That persistent targeting meant that Grant, like many other Black people in the United States, has significantly more experience with law enforcement than other people. “I have a different kind of scrutiny when it comes to my skin color,” he says. It also meant that something that wouldn’t have led to a criminal record in a rich white suburb (how many frat boys get busted for marijuana possession?) left Grant with a criminal conspiracy conviction. And having a criminal record, when you’re an immigrant, can destroy your life.
The day George Floyd died, Grant was in the Mesa Verde ICE detention center in Southern California. In 2019, he had finished a three-year prison sentence for the conspiracy conviction. But as soon as he was released, ICE rearrested him; his criminal conviction had endangered his immigration status, thanks to a Clinton-era act that greatly expanded the types of criminal conviction that can be grounds for removal. He again found himself behind bars, in what some advocates call the “double punishment” experienced by immigrants.
When immigrants with green cards and legal status take plea deals in criminal cases, they often don’t realize that even a minor conviction or short jail sentence can lead to their eventual deportation. For Grant, it was devastating to leave jail only to get locked up again. This prison-to-deportation pipeline is so severe for Black people in this country that it has sucked up not just immigrants but native-born Americans as well. In 2018, Peter Sean Brown ended up in a Florida sheriff’s office for violating the terms of his probation (he had tested positive for smoking pot). The sheriff’s office told him he wasn’t getting out after his detention—they were going to hold him so that ICE could pick him up and deport him to Jamaica.
Brown panicked and immediately protested, saying that he had been to Jamaica just once in his life, for less than a day on a cruise, and knew no one in that country. He’d been born and raised in Philadelphia. The deputies just laughed at him. One of them sang the Fresh Prince of Bel-Air theme song: “In West Philadelphia, born and raised….”
“It was so sad and sickening to me, because there is nothing about me that even hints that I might be from somewhere other than the United States,” Brown says. “Besides the fact that I’m Black. Nothing besides the color of my skin connects me to Jamaica.”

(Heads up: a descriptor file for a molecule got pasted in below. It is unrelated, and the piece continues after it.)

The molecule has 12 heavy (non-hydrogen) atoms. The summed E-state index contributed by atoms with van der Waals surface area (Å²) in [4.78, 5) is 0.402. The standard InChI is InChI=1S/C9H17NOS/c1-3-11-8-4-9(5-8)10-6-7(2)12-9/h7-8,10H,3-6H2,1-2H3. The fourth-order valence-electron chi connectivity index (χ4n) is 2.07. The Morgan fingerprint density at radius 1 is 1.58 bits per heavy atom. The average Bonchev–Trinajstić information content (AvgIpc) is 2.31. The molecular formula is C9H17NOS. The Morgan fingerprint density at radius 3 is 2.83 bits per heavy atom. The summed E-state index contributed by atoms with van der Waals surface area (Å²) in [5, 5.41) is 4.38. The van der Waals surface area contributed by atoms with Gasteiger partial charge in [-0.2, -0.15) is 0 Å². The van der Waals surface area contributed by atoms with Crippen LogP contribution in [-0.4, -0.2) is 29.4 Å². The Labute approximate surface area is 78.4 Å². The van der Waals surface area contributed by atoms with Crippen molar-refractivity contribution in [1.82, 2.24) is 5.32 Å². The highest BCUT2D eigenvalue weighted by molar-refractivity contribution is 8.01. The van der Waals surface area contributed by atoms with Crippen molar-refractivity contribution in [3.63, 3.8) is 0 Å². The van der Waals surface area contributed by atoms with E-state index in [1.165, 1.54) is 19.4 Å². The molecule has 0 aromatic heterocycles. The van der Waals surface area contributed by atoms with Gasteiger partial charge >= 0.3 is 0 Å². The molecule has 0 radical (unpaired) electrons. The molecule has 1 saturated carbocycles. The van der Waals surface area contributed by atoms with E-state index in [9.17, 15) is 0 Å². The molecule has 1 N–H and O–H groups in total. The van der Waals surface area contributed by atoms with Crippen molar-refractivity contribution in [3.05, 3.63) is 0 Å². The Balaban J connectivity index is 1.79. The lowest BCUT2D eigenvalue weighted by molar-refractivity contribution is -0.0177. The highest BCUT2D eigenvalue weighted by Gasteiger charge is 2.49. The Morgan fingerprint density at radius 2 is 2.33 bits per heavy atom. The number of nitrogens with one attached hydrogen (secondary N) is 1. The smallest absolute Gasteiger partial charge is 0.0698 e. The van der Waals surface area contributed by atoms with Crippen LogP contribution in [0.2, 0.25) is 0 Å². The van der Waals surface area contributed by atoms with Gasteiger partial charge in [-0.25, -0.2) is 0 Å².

It came down to a case of mistaken identity: Brown allegedly shared biometric information with a Jamaican immigrant ICE had on its radar. But there was nothing he could do to convince the deputies he was telling the truth, even after he managed to have a friend bring them his birth certificate. Eventually, he was placed in an ICE transport bus. As Brown left the jail, one of the deputies did a bad Bobby McFerrin impression, saying, in a Jamaican accent, “Don’t worry, man.”
Fortunately, Brown spent only a day in ICE detention before the agency realized its mistake. Davino Watson was not so lucky. Another Black, male, native-born US citizen, Watson spent three years in ICE detention fighting the agency’s own clerical mistake. When I spoke with Watson in 2018 about his experience, the impact was clear: “It broke my life into pieces,” he told me.
On July 4, 2018, Patricia Okoumou climbed the Statue of Liberty about 100 feet from its pedestal in what became one of the most iconic moments of protest in the Trump era. She stood for hours on this country’s symbol of tolerance and welcome, demanding an end to family separation and child detention.
In the weeks afterward, many people referred to Okoumou as an ally to immigrants—a label that perturbed her. Okoumou is also an immigrant; she’s a naturalized US citizen, born in the Republic of Congo.
Okoumou says she felt she had to do whatever she could to raise awareness about the Black children she felt had been rendered invisible in the media’s coverage of the crisis. “Systemic racism is embedded in our culture so badly, going back to slavery and the way Black children are treated,” she says. “It’s almost as if we become numb to this reality.”
Even though Okoumou’s protest dominated the front pages, and the image of her on the statue is still widely shared, she feels as if she herself—her life, her continued activism, her one-room apartment—has been made invisible. She feels ignored and erased, even as her image is everywhere. “I feel like my story gets used,” she says.
For Jozef, this all makes sense. She understands the forces at play that make Black immigrants, wherever they are, invisible.
“Who is climbing the Statue of Liberty to say immigrant children need to be freed? It was a Black woman,” she says. “It is Black immigrants putting their lives on the line, and still we are erased.”
For Jozef, the deep roots of bigotry and bias against Black people in the immigration system can explain so much of the suffering we see today inflicted on immigrants of any race.